Diane Abbott draws Finns into British race debate
The low profile which Finns in Britain normally enjoy was transformed briefly into front page news when Diane Abbott criticised employing Finnish nurses in a Hackney hospital. Although the debate soon disappeared from the news, many troubling questions lingered on in British-Finnish discussions. Some British participants in the race debate thought that the incident showed how confused arguments about race and ethnicity have become.
Kenan Malik, the author of The Meaning of Race: Race, History and Culture in Western Society (Macmillan 1996) says that multiculturalism has become a language through which ideas of race and racial difference are being recycled.
Malik sees Abbott's (one of the few black MPs in the House of Commons) comments about Finnish nurses last November as a classic illustration.
"It is striking if you compare Abbott's comments with those of racists who, half a century ago, were arguing against black immigration to Britain. Then racists used to complain that black immigrants would have no understanding of British ways and customs; now Abbott argues that black people have a better understanding of British ways and customs than do Finns. Racists used to argue that black immigration would deprive white people of jobs. Now, Abbott argues that Finnish nurses are depriving black people of jobs. Racists used to object to black people touching 'our' food or patients. Abbott asks whether a Finnish nurse who has never touched a black person is suitable for work in Britain."
Malik says that he has argued for some time that there is a dangerous ambiguity at the heart of multicultural thinking because of the emphasis on difference.
"In recent years the goal for anti-racists has not so much been the right of people to be treated equally, as the right of every group to have their differences acknowledged and respected. But the notion of difference has always been at the heart, not of the anti-racist programme, but of the racist agenda. Racial thinkers have always been hostile to the idea that we can, and should, overcome the differences that separate us to create a more equal, more universal society. By emphasising differences rather than equality, anti-racists are rooting their arguments in the same philosophies as gave rise to racial thinking itself."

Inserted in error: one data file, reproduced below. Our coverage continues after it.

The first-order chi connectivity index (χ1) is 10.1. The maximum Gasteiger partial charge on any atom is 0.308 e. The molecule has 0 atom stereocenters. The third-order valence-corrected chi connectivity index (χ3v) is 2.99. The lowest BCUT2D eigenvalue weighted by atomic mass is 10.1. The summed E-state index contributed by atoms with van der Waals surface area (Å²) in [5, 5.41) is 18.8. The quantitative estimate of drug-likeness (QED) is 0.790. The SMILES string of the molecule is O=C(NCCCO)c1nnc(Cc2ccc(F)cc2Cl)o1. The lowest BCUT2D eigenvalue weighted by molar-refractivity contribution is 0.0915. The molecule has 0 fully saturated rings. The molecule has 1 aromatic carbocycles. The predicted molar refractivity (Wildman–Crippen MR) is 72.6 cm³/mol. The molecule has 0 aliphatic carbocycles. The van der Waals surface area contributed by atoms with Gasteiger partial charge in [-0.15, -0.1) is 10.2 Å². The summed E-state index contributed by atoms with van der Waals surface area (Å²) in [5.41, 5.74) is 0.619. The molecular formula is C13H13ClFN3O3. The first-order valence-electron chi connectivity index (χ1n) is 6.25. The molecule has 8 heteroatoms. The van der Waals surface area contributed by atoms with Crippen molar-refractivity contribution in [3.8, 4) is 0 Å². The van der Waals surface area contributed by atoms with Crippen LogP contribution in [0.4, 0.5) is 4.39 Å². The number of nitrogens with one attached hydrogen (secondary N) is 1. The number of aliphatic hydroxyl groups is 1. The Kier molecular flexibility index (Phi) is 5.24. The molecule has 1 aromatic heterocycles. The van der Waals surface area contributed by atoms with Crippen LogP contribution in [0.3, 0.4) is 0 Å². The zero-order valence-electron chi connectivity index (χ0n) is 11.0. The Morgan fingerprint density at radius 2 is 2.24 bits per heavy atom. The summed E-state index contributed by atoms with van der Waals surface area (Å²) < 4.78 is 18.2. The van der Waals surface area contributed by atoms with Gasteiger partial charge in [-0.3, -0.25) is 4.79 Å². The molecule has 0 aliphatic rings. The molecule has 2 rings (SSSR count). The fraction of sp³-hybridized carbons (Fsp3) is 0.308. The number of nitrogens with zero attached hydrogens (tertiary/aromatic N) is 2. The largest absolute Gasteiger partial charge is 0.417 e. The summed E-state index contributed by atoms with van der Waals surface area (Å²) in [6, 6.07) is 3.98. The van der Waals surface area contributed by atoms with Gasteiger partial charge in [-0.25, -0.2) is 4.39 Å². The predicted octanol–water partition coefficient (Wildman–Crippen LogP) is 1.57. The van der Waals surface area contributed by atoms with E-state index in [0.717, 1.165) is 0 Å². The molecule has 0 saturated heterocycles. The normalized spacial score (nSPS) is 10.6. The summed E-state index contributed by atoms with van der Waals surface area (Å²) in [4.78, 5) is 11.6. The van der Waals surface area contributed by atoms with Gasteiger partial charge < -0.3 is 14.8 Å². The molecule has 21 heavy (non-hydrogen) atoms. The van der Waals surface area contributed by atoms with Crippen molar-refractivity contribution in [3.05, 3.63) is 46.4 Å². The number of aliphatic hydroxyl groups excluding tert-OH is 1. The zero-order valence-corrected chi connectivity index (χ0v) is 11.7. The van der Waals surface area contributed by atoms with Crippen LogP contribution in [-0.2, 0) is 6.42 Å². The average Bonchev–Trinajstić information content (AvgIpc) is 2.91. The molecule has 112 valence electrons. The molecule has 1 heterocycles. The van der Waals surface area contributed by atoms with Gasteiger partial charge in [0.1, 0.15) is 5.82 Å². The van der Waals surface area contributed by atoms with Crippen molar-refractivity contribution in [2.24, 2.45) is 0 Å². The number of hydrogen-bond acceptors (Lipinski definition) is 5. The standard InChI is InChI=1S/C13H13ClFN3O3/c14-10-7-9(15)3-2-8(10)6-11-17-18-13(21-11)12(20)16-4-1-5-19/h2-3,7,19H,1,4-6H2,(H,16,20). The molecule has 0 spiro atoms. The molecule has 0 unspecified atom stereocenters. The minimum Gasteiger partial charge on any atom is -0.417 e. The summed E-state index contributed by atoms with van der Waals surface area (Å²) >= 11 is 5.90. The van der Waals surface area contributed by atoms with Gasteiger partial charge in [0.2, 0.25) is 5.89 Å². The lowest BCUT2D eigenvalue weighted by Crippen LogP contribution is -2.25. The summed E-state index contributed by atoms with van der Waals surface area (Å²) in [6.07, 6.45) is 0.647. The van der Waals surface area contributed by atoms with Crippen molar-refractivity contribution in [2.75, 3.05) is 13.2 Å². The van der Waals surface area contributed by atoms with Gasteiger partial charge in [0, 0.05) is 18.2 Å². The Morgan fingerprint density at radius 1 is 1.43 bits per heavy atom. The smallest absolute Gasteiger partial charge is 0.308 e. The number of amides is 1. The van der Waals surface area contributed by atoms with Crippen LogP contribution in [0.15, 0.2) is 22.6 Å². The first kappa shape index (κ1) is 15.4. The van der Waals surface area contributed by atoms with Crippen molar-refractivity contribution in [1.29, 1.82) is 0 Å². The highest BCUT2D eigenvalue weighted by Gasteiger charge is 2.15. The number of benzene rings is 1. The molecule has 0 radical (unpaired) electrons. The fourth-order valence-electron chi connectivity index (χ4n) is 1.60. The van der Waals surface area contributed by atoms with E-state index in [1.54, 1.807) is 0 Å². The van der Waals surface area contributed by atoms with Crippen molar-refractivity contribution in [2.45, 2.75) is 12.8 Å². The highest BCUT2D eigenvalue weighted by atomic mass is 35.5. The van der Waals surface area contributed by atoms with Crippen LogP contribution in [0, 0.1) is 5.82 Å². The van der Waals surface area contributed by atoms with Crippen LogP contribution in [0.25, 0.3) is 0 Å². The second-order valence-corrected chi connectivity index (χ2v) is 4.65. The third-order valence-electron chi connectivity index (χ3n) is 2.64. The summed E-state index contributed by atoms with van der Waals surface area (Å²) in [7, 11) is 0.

"Multiculturalism has become a language of exclusion, not inclusion, and a means of differentiating between and delineating peoples, and of saying that one group belongs and another one doesn't. In this case, black people apparently belong to Britain but Finns don't."
In his book, Malik complains that the current multiculturalist approach "overestimates the homogeneity and autonomy of the various ethnic groups and underestimates the degree to which all groups are reciprocally implicated in the creation of cultural forms within a common framework of national political, social and economic institutions."
"The multicultural approach sees immigrant communities as somehow external to the nation," he writes.
Malik says that the terrain of anti-racist struggle today is no longer that of social equality but of cultural diversity.
"Indeed the very meaning of social equality has come into question: for many the concept of equality in the old sense is a form of discredited universalism which does not take into account the differences within society. Equality has come to be redefined from 'the right to be the same' to mean 'the right to be different'."
In Malik's view the philosophy of difference is the politics of defeat, born out of defeat.
" It is the product of disillusionment with the possibilities of social change and the acceptance of the inevitability of an unequal, fragmented world," he concludes.
Kenan Malik will speak at the Finnish Institute on April 9, 1997 at 7.30 pm at a meeting about "Race and ethnicity".